Wednesday, June 22

Ageing Gracefully: The 3DS Virtual Console and Nostalgia's Warm Embrace

E3 2006 was rough for Sony fanboys, even more so for those from Australia. A $599 US dollar price for the Playstation 3 meant that it would  cost about $1000 for Aussies to see Sony's vision for next generation console gaming. There wasn't any hint of a worthwhile launch line-up either, with Genji and a stripped-down Gran Turismo placed in front of the gaming media's harsh spotlight. For me this meant one of two things:
  1. Start saving - which was not really possible given my penchant for impulse purchases and alcoholic beverages coupled with a meagre income that barely managed to support my tertiary studies.
  2. Look to the competition

I tried saving; I really did. I even made a deposit on a shiny, black baby that was due in November of the same year. After the launch was delayed in Australia, however, I had to face facts: it would be Nintendo or Microsoft.  At first my money was on Nintendo. Being a sucker for nostalgia, the allure of the Virtual Console coupled with Solid Snake's appearance in the Super Smash Brothers Brawl trailer had me ready to part with my cash and loyalty. Ultimately, I went with the Xbox 360 after some creative contractual arrangements entitled me to the console at no out-of pocket expense upon purchasing a new phone.

I did eventually purchase a Wii though; pretty soon after launch too. The Virtual Console failed to live up to expectations on account of ridiculously-high prices, a stingy array of titles and painfully-slow infrastructure. My dream of a perfect future with cheap, readily-available games from consoles of generations past did not materialize. Dejected, I traded my white, motion-controlled elephant towards some 360 games.

Fast forward four years and the Wii once again made its way into my house. The Virtual Console still disappoints, but I found some Wii Points cards on clearance to ease the pain. I also endured the meagre launch of the 3DS on the promise of classic portable gaming experiences. I never owned a Game Boy, but my God, did I want one. The black and white games didn't look too great, but titles like Tetris, WWF Superstars and Super Mario Land 2 were just as addictive as their 8-Bit home console counterparts.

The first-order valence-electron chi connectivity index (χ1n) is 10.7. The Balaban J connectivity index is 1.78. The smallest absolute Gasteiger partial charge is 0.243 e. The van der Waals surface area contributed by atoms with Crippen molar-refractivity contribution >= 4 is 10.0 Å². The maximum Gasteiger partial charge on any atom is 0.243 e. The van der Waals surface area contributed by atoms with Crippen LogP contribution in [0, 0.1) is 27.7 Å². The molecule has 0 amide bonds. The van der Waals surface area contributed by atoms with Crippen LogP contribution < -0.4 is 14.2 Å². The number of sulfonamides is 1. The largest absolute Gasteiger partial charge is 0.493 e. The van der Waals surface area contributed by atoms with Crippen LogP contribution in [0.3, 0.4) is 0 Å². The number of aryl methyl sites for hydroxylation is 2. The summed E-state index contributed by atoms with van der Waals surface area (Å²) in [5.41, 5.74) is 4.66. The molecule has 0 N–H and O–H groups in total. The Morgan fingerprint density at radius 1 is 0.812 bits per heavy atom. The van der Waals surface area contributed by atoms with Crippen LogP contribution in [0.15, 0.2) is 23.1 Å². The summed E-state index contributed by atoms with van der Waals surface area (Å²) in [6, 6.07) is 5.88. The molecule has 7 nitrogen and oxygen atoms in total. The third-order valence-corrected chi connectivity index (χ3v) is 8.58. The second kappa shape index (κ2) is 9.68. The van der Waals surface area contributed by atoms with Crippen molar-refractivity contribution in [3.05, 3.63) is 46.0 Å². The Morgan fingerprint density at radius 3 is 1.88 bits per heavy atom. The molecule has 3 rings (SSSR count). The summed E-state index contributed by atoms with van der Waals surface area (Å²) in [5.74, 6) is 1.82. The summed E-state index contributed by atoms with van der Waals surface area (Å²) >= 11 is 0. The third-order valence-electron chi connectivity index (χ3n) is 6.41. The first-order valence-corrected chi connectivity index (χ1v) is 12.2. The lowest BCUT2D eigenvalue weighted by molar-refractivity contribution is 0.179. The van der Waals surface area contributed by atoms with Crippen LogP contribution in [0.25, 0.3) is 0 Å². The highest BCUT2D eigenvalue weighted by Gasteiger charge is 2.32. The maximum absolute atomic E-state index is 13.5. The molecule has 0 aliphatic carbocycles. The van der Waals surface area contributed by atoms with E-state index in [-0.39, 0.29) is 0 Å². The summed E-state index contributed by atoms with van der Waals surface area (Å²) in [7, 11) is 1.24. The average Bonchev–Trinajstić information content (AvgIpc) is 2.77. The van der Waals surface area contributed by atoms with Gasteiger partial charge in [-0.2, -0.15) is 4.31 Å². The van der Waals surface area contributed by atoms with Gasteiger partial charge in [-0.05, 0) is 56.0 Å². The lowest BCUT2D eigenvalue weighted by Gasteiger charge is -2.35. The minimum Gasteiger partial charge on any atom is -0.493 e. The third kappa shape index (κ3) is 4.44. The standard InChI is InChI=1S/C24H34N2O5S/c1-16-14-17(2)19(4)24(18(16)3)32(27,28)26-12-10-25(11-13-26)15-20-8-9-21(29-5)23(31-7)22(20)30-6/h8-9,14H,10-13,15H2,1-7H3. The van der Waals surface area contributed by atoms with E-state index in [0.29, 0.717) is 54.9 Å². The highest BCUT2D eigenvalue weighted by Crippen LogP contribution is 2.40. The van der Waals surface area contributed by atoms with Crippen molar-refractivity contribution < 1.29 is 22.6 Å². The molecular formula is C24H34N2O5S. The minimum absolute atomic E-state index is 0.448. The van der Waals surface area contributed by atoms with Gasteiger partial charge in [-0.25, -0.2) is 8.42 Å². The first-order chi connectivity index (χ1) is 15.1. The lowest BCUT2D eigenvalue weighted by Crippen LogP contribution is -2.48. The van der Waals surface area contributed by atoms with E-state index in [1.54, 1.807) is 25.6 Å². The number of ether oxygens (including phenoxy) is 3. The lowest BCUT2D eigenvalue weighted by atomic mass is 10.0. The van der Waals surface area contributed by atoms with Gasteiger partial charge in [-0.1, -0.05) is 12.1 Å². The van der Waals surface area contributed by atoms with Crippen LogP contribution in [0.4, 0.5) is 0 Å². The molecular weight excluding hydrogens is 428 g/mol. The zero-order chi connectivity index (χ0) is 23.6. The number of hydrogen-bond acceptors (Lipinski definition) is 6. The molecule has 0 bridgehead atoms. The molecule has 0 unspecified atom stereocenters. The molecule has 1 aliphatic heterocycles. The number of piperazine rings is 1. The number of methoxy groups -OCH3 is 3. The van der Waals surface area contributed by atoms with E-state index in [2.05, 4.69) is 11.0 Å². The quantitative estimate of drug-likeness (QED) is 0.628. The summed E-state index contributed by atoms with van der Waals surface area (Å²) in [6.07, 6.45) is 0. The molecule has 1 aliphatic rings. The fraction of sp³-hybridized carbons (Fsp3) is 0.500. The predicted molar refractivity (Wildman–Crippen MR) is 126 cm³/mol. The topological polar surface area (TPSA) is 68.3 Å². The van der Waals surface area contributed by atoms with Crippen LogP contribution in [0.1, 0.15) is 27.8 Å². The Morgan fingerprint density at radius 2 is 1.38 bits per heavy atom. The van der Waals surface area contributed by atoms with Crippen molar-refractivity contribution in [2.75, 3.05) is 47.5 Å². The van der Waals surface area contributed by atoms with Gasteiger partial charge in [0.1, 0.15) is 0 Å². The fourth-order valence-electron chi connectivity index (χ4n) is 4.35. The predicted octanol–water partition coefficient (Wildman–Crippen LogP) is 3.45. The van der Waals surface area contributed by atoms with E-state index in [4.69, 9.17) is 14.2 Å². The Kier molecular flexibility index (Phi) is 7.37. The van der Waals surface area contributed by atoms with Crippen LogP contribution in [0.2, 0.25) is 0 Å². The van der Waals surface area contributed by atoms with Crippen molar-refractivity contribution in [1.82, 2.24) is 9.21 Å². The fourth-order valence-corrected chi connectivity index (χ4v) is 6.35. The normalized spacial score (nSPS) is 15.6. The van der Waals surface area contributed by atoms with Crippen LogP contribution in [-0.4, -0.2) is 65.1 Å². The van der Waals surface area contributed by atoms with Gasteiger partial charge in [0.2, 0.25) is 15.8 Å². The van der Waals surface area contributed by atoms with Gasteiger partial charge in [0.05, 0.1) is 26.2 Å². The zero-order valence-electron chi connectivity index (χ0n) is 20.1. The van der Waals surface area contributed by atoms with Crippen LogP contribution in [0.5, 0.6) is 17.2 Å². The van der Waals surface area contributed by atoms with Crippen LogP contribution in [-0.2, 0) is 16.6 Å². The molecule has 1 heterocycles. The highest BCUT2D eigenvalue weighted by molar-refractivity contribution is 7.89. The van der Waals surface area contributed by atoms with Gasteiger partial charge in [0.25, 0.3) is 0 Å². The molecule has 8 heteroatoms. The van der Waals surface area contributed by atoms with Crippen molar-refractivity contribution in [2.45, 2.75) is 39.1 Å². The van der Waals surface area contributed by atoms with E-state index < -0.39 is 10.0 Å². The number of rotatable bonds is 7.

Pythons, warriors and fluorescent tights: Wrestling at its best.

Let's travel back in time again for my eighth birthday. My loving parents had hinted that I would be receiving a portable console as a reward for being slightly older. There were three possibilities: the Atari Lynx, the aforementioned Game Boy and the Sega Game Gear. My pick was Sega's full-colour machine, and thankfully, Mum and Dad concurred. I loved that machine and my sole game,  Castle of Illusion Starring Mickey Mouse, but compared to the Game Boy, the Game Gear lacked many other killer apps (call Castle of Illusion anything less than a system seller and you'll have me to deal with!). It lacked pretty much any other apps for that matter. The 3DS Virtual Console however, boasts Game Boy, Game Boy Colour and Game Gear support. That means that there's the slimmest of chances that this Disney classic may may make it onto my new handheld device. It also means that I'll be spending more money on old games.

 Best. Licensed. Game. Ever!
The 3DS Virtual Console has now launched - once again after a delay - without Game Gear support at the ready. Not even Super Mario Land 2 was available at launch. Two weeks in and we only have five games. We do have the former's predecessor though, and a good enough idea of Nintendo's pricing strategy: larceny. Game Boy and Game Boy Colour games are priced at either $4.50, $6 or $9 each while DSiWare can go into double figures. As cynical as I can be, I'm happy to front up with the funds after taking a dip. Super Mario Land may be subject to some questionable physics and design (seriously, Ancient Egypt, flying saucers and submarines?), but there's a powerful sense of whimsy and nostalgia in a monochromatic display. That and old 2D platformers will continue to rock my socks off.

Still there are questions about the service that can't be ignored:
  • Firstly, where are the Game Boy Advance Games? It's not like the 3DS can accept GBA cartridges, so it would make sense to offer titles from the console's storied back catalogue.
  • Why no support for classic home consoles? The 3DS has six buttons available, so that's enough to play Sega Mega Drive (Genesis), Master System, SNES and NES games with a minimum of fuss. I had a Sega Master System Converter for my Game Gear, so - at the moment - my Game Gear has the potential to offer as much support for retro games as the 3DS (Never mind that it doesn't work anymore, that's irrelevant).
  • Why offer less than a handful of titles a week? I understand Nintendo wouldn't want to overwhelm consumers, but the Virtual Console should presumably appeal to older gamers who have more disposable income. I'd very much like to see some Pokemon games and some other recognisable IPs represented on the service ASAP. Nintendo seems to be making the argument that for one to age gracefully, they must not be cheap or put out too much; works for people, not eCommerce channels.  
  • Seriously, where is Tetris? I'm not talking about a DSiWare version either: I want the monochromatic classic that made me jealous of my Game Boy-owning friends despite the fact I had a full colour display on my Game Gear.
The Master Gear: The clunkier, though more-effective Virtual Console

I'm affording the portable iteration of the Virtual Console a brief honeymoon period. With new titles trickling in at less than a handful a week, I have no doubt that my patience will depreciate if I don't see some of a certain blue hedgehog's adventures soon enough.   

Has anyone else trialled the handheld VC? Are any of you immune to nostalgia's warm pull?

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